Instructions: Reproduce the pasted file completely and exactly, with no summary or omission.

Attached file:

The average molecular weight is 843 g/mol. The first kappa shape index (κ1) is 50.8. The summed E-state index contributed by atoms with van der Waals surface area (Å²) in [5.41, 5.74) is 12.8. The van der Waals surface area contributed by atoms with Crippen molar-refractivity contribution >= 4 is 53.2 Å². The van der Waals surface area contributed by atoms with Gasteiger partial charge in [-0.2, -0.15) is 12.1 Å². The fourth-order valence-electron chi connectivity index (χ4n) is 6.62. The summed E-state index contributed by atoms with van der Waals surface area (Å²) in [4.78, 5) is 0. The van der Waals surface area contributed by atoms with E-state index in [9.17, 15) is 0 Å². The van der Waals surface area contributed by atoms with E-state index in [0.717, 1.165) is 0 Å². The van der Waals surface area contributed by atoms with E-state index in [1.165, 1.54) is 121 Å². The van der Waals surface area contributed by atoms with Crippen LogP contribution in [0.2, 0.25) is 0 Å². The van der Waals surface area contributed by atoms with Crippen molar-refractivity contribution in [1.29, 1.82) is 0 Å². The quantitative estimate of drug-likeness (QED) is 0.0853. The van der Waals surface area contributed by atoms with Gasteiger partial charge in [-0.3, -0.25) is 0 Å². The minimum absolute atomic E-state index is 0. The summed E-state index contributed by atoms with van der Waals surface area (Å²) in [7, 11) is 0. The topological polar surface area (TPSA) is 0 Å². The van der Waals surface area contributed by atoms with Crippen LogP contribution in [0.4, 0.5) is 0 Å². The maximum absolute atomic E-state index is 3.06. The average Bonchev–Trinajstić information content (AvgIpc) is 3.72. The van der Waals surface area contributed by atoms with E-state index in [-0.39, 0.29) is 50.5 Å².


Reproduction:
The average molecular weight is 843 g/mol. The first kappa shape index (κ1) is 50.8. The summed E-state index contributed by atoms with van der Waals surface area (Å²) in [5.41, 5.74) is 12.8. The van der Waals surface area contributed by atoms with Crippen molar-refractivity contribution >= 4 is 53.2 Å². The van der Waals surface area contributed by atoms with Gasteiger partial charge in [-0.2, -0.15) is 12.1 Å². The fourth-order valence-electron chi connectivity index (χ4n) is 6.62. The summed E-state index contributed by atoms with van der Waals surface area (Å²) in [4.78, 5) is 0. The van der Waals surface area contributed by atoms with E-state index in [9.17, 15) is 0 Å². The van der Waals surface area contributed by atoms with E-state index in [0.717, 1.165) is 0 Å². The van der Waals surface area contributed by atoms with E-state index in [1.165, 1.54) is 121 Å². The van der Waals surface area contributed by atoms with Crippen LogP contribution in [0.2, 0.25) is 0 Å². The van der Waals surface area contributed by atoms with Crippen molar-refractivity contribution in [1.29, 1.82) is 0 Å². The quantitative estimate of drug-likeness (QED) is 0.0853. The van der Waals surface area contributed by atoms with Gasteiger partial charge in [-0.3, -0.25) is 0 Å². The minimum absolute atomic E-state index is 0. The summed E-state index contributed by atoms with van der Waals surface area (Å²) in [7, 11) is 0. The topological polar surface area (TPSA) is 0 Å². The van der Waals surface area contributed by atoms with Crippen LogP contribution in [0.4, 0.5) is 0 Å². The maximum absolute atomic E-state index is 3.06. The average Bonchev–Trinajstić information content (AvgIpc) is 3.72. The van der Waals surface area contributed by atoms with E-state index in [-0.39, 0.29) is 50.5 Å².